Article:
Young people give Sir Ian Taylor hope for the future
On the second day of the APEC CEO Summit 2021, Sir Ian Taylor (Ngāti Kahungunu) founder and CEO of Animation Research and Innovator of the year 2019, told the story of his whakapapa (ancestry) and how Polynesian explorers journeyed to Aotearoa New Zealand, drawing on a whaktauki (proverb) for inspiration.
He said: “Ko ngā tahu ā ō tapuwae inanhi, hei tauira mō āpōpō”, which means ‘the footsteps laid down by our ancestors centuries ago create the paving stones on which we stand today’.
Taking us back to his Hawke's Bay school in Raupunga, he described how he was taught that Captain Cook discovered New Zealand, and only learnt the story of Kupe and Polynesian migration to New Zealand as an adult.
“As a boy I never realised before the vikings had launched their ships across the sea to Britannia, the Polynesians had already launched their waka houroa (double hulled sailing craft) across the massive Pacific Ocean destined ultimately for Aotearoa. They crossed a third of the planet in state of the art sailing craft guided by the stars and the ocean currents.”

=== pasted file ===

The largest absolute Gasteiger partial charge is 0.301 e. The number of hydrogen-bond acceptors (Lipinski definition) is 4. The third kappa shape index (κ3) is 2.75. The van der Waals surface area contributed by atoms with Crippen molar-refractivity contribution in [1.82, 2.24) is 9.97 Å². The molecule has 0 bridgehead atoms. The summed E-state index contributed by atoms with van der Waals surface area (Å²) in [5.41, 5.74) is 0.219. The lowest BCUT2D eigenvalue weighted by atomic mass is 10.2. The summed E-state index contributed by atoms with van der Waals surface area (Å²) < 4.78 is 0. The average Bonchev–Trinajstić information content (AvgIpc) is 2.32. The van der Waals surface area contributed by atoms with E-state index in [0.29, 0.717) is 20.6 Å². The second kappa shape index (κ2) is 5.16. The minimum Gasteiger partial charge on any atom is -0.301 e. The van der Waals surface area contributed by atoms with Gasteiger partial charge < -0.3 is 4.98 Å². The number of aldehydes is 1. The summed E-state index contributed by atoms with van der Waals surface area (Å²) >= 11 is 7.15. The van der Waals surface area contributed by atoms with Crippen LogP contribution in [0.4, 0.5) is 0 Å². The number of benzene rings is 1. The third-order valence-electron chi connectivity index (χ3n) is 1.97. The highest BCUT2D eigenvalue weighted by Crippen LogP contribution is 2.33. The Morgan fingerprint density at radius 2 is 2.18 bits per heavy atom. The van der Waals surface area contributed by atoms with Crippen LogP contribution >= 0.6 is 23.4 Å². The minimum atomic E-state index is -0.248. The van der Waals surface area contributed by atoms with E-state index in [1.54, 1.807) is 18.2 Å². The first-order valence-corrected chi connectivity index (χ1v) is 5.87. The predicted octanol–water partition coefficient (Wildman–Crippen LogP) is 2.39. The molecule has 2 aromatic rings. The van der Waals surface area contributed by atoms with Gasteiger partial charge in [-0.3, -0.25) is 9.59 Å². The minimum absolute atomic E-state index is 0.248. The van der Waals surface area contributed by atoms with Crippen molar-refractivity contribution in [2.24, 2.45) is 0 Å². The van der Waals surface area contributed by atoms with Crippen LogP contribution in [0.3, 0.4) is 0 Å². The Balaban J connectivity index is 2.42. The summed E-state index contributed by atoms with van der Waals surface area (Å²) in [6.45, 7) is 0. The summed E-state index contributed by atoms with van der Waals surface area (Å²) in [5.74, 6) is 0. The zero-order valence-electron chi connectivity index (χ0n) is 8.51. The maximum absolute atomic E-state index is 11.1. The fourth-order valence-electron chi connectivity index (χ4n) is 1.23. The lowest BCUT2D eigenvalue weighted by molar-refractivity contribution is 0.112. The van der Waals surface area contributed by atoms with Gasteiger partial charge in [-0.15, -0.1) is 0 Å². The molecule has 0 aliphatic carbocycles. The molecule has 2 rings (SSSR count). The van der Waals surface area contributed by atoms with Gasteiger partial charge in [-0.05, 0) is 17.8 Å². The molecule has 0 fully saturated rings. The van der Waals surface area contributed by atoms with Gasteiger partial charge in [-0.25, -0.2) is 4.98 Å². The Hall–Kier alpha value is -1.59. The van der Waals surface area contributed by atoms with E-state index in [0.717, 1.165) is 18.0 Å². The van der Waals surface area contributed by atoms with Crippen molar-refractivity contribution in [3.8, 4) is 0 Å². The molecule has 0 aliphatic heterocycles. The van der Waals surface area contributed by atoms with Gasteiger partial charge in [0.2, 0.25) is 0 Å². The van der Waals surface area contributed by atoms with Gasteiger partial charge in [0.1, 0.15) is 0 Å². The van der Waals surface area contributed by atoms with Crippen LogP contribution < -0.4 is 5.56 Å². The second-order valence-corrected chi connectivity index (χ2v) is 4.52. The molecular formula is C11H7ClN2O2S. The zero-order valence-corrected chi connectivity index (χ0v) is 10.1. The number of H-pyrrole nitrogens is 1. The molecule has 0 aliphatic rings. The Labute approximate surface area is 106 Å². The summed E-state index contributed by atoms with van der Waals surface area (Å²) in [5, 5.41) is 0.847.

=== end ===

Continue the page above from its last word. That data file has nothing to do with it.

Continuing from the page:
His Māori ancestors had to be more than sailors to get here. “They had to be astronomers, scientists, engineers and mathematicians. They had to be innovators. And the voyage they made as we are only just beginning to discover is arguably the greatest story of human migration in the history of mankind.”
Starting his company Animation Research in 1989, he found early success with computer graphics of America’s Cup races, that changed the way we see yachting.
“People look at this, and go how come you - this little Māori fella from Hawkes Bay, brought up in a house that didn’t have electricity - how come you’re involved in stuff like this? I say, I surrounded myself with really clever white people.”
But his view has changed over the years. The story of Polynesian migration has shown him that success can come by bringing the talents, knowledge and innovation of both Māori and Pākehā together and by understanding where we come from.
Today, he says he is confident in the future because of young people like Noenoe Barclay Kerr who in 2019 helped guide a waka hourua to Aotearoa recreating the arrival of Captain Cook and the Tahitian navigator Tupaia in New Zealand. Unlike him as a young man, Ms Barclay Kerr has an understanding of the footsteps laid down by her tūpuna (ancestors).